Along history, it has been given several definitions to the concept species with different approaches.

  • Morphological concept of species: a species is a group of organisms with fix and essential features that represent a pattern or archetype. This concept is totally discarded nowadays, despite morphological features are used in guides to identify species.
Despite all guides use morphological features to identify species, morphological concept of species is not used (Picture: Revista Viva).
  • Biological concept of species: a species is a group of natural populations which reproduce among them and reproductively isolated and have their own niche in nature. So, a species has common ancestry and share traits of gradual variation.  This definition has some problems: it is only applicable in species with sexual reproduction and it is not applicable in extinct species.
  • Evolutionary concept of species: a species is a single lineage of ancestor-descendent populations that maintains its identity in front of other lineages and has its evolutionary tendencies and historical destination. This approach and the biological one are, in fact, complementary because they are talking about different phenomenons.
  • Phylogenetic concept of species: according to this point of view, a species is an irreducible group of organisms, diagnostically distinguishable from other similar groups and inside which there is a parental pattern of ancestry and descendants.  This point of view covers sexual and asexual reproduction.
According to the phylogenetic definition of species, A, B and C are different species. In the C group, all of them are the same species with different types (Picture: Sesbe).


Species are classified into a hierarchical system based on more taxonomical categories. From the highest to the lowest category, organisms can be classified in: Domain> Kingdom> Phylum> Class> Order> Family> Genus> Species> Subspecies> Variety> Form. 

We are giving an example: imagine dogs.  Dogs, like wolf, are included in the same species: Canis lupus, but dog is the subspecies Canis lupus familiaris. The naming of a species is its genus (Canis) followed by the specific epithet (lupus). The other taxonomical categories of dogs are: Eukarya Domain, Animal Kingdom, Chordata Phylum, Vertebrata Subphylum, Mammalia Class, Carnivora Order and Canidae Family.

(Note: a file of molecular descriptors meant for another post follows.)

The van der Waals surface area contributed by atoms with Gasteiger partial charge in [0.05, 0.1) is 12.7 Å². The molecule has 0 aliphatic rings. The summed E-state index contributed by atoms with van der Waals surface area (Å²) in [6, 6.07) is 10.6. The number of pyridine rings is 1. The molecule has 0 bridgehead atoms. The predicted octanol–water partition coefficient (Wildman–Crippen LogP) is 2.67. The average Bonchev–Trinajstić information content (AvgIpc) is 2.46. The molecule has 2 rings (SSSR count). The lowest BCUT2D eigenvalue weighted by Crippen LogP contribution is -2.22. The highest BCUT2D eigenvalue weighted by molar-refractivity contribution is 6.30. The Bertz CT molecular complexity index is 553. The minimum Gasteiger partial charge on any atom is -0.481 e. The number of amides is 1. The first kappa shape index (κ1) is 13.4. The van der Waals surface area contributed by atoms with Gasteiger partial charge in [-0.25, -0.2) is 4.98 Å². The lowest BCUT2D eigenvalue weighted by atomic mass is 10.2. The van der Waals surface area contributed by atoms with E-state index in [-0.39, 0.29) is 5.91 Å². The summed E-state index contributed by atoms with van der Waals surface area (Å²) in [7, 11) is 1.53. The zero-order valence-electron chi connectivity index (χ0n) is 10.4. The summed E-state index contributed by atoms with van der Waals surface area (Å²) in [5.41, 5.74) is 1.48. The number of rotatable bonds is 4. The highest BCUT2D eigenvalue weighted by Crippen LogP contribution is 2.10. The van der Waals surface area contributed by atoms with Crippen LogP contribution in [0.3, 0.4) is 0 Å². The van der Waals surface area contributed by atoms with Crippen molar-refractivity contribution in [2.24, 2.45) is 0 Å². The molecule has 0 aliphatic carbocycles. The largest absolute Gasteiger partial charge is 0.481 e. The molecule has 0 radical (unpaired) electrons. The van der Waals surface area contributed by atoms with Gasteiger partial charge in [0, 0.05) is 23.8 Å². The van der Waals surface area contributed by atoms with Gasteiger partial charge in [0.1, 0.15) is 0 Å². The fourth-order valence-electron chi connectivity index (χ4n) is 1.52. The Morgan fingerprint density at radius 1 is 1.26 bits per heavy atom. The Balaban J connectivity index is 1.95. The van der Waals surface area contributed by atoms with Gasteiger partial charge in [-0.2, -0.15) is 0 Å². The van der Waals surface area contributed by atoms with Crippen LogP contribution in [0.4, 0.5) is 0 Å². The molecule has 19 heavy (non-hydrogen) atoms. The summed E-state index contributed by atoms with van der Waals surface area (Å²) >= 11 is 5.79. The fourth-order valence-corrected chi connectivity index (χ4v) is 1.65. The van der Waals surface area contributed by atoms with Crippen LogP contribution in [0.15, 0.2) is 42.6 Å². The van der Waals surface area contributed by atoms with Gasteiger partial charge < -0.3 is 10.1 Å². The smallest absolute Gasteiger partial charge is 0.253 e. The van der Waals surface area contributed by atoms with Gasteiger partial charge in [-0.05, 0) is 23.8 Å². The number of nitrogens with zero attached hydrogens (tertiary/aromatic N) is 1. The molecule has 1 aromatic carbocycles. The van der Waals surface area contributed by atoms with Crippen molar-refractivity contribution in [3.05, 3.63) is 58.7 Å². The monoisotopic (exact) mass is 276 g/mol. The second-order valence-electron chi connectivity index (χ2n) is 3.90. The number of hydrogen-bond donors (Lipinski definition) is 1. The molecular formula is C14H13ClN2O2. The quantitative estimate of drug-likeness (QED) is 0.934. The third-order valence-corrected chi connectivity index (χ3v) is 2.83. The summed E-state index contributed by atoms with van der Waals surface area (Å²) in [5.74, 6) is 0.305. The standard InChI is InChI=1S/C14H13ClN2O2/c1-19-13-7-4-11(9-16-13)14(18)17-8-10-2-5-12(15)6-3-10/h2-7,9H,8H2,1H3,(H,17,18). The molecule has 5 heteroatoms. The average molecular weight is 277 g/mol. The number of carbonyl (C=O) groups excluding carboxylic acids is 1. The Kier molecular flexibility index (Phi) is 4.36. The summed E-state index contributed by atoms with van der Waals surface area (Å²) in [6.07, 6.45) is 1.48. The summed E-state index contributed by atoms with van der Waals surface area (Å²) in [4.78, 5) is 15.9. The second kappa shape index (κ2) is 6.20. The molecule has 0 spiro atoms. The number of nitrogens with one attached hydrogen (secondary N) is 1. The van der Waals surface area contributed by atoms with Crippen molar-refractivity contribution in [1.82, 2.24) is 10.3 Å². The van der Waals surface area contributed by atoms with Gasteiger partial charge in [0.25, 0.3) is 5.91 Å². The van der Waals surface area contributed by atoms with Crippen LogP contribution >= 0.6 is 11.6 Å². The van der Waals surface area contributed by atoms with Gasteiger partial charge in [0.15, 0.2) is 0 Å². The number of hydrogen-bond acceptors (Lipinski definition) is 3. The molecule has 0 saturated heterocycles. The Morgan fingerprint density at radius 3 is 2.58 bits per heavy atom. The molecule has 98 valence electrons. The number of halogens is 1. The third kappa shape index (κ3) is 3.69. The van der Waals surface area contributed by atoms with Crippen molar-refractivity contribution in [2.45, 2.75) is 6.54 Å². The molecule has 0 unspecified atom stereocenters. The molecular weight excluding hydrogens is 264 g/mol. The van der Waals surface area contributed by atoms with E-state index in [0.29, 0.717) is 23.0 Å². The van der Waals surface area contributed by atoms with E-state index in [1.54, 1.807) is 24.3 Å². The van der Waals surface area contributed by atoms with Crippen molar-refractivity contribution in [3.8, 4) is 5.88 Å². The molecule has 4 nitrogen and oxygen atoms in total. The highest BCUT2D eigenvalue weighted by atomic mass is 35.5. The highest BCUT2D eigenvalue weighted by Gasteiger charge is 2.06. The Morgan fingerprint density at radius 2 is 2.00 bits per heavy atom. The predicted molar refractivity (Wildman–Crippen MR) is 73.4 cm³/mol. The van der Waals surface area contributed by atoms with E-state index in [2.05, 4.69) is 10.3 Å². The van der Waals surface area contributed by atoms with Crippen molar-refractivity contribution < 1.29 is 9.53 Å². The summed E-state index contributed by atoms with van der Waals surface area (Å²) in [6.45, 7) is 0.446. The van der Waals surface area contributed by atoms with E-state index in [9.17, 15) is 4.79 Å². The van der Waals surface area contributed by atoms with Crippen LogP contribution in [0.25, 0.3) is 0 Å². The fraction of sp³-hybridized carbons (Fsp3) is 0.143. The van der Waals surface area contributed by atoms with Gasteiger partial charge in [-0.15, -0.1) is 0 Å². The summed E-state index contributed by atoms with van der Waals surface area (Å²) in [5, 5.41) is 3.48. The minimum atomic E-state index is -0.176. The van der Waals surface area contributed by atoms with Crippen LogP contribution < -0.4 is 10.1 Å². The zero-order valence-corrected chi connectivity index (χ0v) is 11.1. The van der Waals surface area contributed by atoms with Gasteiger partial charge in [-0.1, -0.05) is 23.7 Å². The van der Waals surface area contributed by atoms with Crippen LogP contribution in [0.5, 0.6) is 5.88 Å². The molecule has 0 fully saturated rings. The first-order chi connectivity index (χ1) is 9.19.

Dogs and wolfs are included in the same species, but they are different subspecies (Picture: Marc Arenas Camps).


To reconstruct tree of life, it is the relationships between living and extinct species (phylogeny), we use traits. Traits are features of organisms that are used to study the variation inside a species and among them.

To reconstruct the phylogeny, it is used the shared traits among different taxa. We have to distinguish two types of similarity: when similarity of traits is a result of a common lineage is called homology, while when it is not the result of common ancestry is known as homoplasy.

Probably, it will be easier to understand it with an example. The wings of owls and quails are similar because they have the same origin (homology), but the wings of insects, birds and bats, despite they have the same function, they do not have the same origin (homoplasy).

The wings of insects, birds and bats are an homoplasy (Picture: Natureduca).

There are three types of homoplasy:

  • Parallelism: the ancestral condition of a variable trait (plesiomorphic) is present in the common ancestor, but the derived state (apomorphic) has evolved independently. An example is the development of a four-cavity heart in birds and mammals.
  • Convergence: in this case, the homoplastic trait is not present in the common ancestor. The structures originated by convergence are called analogy. An example is the wings of insects and birds.
  • Secondary loss or reversion: consist on the reversion of a trait to a state that looks ancestral. So, it looks and old state but, in fact, is derived.
paralelismo, convergencia, reversion
Biological parallelism, convergence and reversion (Picture: Marc Arenas Camps).

There are different types of traits that are used to order living beings: morphological, structural, embryological, palaeontological, ethological, ecological, biochemical and molecular.

Species that share derived states of a trait constitute clades and the trait is known as synapomorphy. Synapomorphies are traits that were originated in a common ancestor and are present in that ancestor and all its descendants. So, mammary glands are a synapomorphy of mammals.

Mammary glands are a synapomorphy of mammals (Picture: Tiempo de éxito).

After the selection of traits, the several classification schools use them in different ways to get the best relationship between living beings.


  • Notes of the subject Advanced Biology Basics, Degree in Biology (University of Barcelona).
  • Hickman, Roberts, Larson, l’Anson & Eisenhour (2006). Principios integrales de zoología. Ed. McGraw Hill (13 ed).
  • Izco (2004). Botánica. Ed. McGraw Hill (2 ed).
  • Shnek & Massarini (2008). Biología. Ed. Médica Panamericana (7 ed).
  • Vargas (2009). Glosario de Cladística: Introducción a la sistemática filogenética.
  • Cover picture: Tree of life mural, Kerry Darlington